Unit – 4: Trial Balance and Rectification of Errors
Q.1. Define Trial Balance. Mention its objectives and features. 2001, 2005, 2006, 2007, 2009, 2010, 2015
Ans: Trial Balance: After posting the accounts in the Ledger, a statement is prepared to show separately the debit and credit balances and to check the arithmetic accuracy of the accounts of a certain periods such a statement is known as the Trial Balance.
The agreement of a Trial balance ensures arithmetical accuracy only. A concern can prepare Trial balance at any time, but its preparation as on the closing date of an accounting year is compulsory.
According to M.S. Gosav “Trial balance is a statement containing the balances of all ledger accounts, as at any given date, arranged in the form of debit and credit columns placed side by side and prepared with the object of checking the arithmetical accuracy of ledger postings”.
Objectives of trial balance
a) To Ascertain the Arithmetical Accuracy of Ledger Accounts.: The agreement of a Trial balance ensures arithmetical accuracy of books of books of accounts.
b) To help in preparing Final Accounts: Financial statements are normally prepared on the basis of the Trial Balances.
c) Summary of Each Account: The trial balance offers a summary of the Ledger. The ledger may have to be referred to only when more detail is required in respect of an account.
d) To Help in Locating Errors: The Trial Balance helps in locating errors in books-keeping work.
Features of trial balance
The following are the important features of a Trial balances:
a) A Trial balance is prepared as on a specified date.
b) It contains a list of all ledger account including cash account.
c) It may be prepared with the balances or totals of Ledger accounts.
d) Total of the debit and credit amount columns of the Trial balance must tally.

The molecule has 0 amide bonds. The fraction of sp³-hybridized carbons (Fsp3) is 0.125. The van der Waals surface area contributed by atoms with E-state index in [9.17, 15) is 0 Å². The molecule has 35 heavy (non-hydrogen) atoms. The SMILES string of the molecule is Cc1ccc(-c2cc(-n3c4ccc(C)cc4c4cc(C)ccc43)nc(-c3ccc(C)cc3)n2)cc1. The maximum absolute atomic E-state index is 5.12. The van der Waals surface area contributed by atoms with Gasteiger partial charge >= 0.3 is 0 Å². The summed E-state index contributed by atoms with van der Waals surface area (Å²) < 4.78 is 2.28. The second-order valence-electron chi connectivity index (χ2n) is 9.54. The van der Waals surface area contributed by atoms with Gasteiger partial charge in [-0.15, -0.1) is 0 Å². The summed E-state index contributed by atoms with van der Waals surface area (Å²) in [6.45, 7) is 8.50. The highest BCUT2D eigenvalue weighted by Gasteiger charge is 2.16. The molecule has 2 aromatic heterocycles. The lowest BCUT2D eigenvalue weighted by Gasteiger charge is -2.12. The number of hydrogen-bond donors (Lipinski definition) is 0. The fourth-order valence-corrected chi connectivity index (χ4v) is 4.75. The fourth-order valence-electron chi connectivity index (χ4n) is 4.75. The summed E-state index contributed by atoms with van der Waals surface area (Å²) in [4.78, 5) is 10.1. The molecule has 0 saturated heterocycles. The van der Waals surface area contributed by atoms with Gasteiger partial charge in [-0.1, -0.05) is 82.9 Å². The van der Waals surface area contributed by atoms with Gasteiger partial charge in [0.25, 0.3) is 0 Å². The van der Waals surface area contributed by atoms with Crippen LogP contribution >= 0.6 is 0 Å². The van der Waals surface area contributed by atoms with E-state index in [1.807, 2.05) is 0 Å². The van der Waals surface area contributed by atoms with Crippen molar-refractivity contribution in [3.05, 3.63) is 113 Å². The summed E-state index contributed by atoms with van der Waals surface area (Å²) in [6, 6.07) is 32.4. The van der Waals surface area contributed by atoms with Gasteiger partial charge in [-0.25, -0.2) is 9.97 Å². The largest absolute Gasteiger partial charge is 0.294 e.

e) Tallying of Trial balance is not a conclusive profit of accuracy of accounts.
Q.2. Mention various uses and limitations of trial balance. 2008, 2015
Ans: The uses of the trial balance as follows:
a) It provides a check on the accuracy of the ledger account balances, ensuring that entries have been made correctly.
b) It proves the arithmetical accuracy of accounts.
c) It makes preparation of the final accounts easier.
d) It is the connecting link between the ledger accounts and the financial statements.
e) It summarises the data. Trial balance reduces the large number of personal accounts into sundry debtors and sundry creditors.
Limitations of trial balance
a) The Trial balance can be prepared only in those concerns where double entry system of book- keeping is adopted. This system is too costly.
b) A Trial balance is not a conclusive proof of the arithmetical accuracy of the books of account.
c) It the Trial balance is wrong, the subsequent preparation of Trading, P&L Account and Balance Sheet will not reflect the true picture of the concern.
Q.3. Explain various methods of preparing trial balance. Distinguish between balance method and total method. 2010
Ans: METHODS OF PREPARING TRIAL BALANCE: A Trial balance refers to a list of the ledger balances as on a particular date. It can be prepared in the following manner:
1. Total Method: According to this method, debit total and credit total of each account of ledger are recorded in the Trial balance.
2. Balance Method: According to this method, only balance of each account of ledger is recorded in Trial balance. Some accounts may have debit balance and the other may have credit balance. All these debit and credit balances are recorded in it. This method is widely used.
3. Compound Method: This method presents both the balance and total method in the same trial balance. There are four columns for balances and totals.
Difference between Balance Method and Total method of preparing trial Balance:
Trial Balance By Balance Method
Trial Balance by Total Method
1) It can be prepared after all the Ledger accounts have been balanced.
1) It can be prepared immediately after the completion of posting from books of original entry to the Ledger.
2) It shows the balances of all the accounts in the Ledger.
2) It shows the total amounts of the debit and credit sides in each Ledger Accounts.
3) It considers only those accounts which show a balance. If an account shows no balance it will not be considered.
3) It considers all accounts of the Ledger.
Q.4. Explain the rules of Preparing Trial Balance and Its Format.
Ans: While preparing the trial balance from the given list of ledger balances, following rules should be taken into care:
1. The balances of all assets account, expenses and losses account, drawings, cash and bank balances are placed in the debit column of the trial balance.
2. The balances of all liabilities account, incomes and gains account and Capital balances are placed in the credit column of the trial balance.